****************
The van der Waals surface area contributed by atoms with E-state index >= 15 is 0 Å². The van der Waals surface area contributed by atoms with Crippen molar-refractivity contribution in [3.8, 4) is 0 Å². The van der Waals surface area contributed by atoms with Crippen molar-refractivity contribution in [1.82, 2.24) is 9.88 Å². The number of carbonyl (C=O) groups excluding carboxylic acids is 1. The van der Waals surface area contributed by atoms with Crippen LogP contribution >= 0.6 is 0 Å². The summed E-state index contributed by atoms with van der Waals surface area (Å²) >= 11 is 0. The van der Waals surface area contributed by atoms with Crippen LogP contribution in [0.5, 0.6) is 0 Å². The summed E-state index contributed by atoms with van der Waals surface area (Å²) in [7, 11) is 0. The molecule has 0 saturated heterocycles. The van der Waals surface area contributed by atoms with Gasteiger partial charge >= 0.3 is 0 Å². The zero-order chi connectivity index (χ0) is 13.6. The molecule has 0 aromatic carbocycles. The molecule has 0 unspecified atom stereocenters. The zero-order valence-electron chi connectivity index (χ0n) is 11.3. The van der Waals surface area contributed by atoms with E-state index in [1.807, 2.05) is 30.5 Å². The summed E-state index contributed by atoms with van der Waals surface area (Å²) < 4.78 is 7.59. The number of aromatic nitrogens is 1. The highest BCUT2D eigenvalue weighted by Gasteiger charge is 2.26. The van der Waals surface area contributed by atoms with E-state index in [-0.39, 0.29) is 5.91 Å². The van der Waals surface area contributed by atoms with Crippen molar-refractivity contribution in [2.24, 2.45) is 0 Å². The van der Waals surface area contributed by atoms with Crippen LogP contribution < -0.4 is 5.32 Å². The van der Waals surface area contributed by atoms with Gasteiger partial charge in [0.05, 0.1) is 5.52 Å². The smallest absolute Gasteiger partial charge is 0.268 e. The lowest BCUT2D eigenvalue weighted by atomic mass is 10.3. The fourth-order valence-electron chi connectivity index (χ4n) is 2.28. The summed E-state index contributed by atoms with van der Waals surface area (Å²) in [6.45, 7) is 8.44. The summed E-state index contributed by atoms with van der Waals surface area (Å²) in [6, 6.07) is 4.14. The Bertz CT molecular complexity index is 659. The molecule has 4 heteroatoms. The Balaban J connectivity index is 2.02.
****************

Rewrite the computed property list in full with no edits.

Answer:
The van der Waals surface area contributed by atoms with E-state index >= 15 is 0 Å². The van der Waals surface area contributed by atoms with Crippen molar-refractivity contribution in [3.8, 4) is 0 Å². The van der Waals surface area contributed by atoms with Crippen molar-refractivity contribution in [1.82, 2.24) is 9.88 Å². The number of carbonyl (C=O) groups excluding carboxylic acids is 1. The van der Waals surface area contributed by atoms with Crippen LogP contribution >= 0.6 is 0 Å². The summed E-state index contributed by atoms with van der Waals surface area (Å²) >= 11 is 0. The van der Waals surface area contributed by atoms with Crippen LogP contribution in [0.5, 0.6) is 0 Å². The summed E-state index contributed by atoms with van der Waals surface area (Å²) in [7, 11) is 0. The molecule has 0 saturated heterocycles. The van der Waals surface area contributed by atoms with Gasteiger partial charge >= 0.3 is 0 Å². The zero-order chi connectivity index (χ0) is 13.6. The molecule has 0 aromatic carbocycles. The molecule has 0 unspecified atom stereocenters. The zero-order valence-electron chi connectivity index (χ0n) is 11.3. The van der Waals surface area contributed by atoms with E-state index in [1.807, 2.05) is 30.5 Å². The summed E-state index contributed by atoms with van der Waals surface area (Å²) < 4.78 is 7.59. The number of aromatic nitrogens is 1. The highest BCUT2D eigenvalue weighted by Gasteiger charge is 2.26. The van der Waals surface area contributed by atoms with E-state index in [-0.39, 0.29) is 5.91 Å². The van der Waals surface area contributed by atoms with Crippen molar-refractivity contribution in [2.24, 2.45) is 0 Å². The van der Waals surface area contributed by atoms with Crippen LogP contribution < -0.4 is 5.32 Å². The van der Waals surface area contributed by atoms with Gasteiger partial charge in [0.05, 0.1) is 5.52 Å². The smallest absolute Gasteiger partial charge is 0.268 e. The lowest BCUT2D eigenvalue weighted by atomic mass is 10.3. The fourth-order valence-electron chi connectivity index (χ4n) is 2.28. The summed E-state index contributed by atoms with van der Waals surface area (Å²) in [6.45, 7) is 8.44. The summed E-state index contributed by atoms with van der Waals surface area (Å²) in [6, 6.07) is 4.14. The Bertz CT molecular complexity index is 659. The molecule has 4 heteroatoms. The Balaban J connectivity index is 2.02.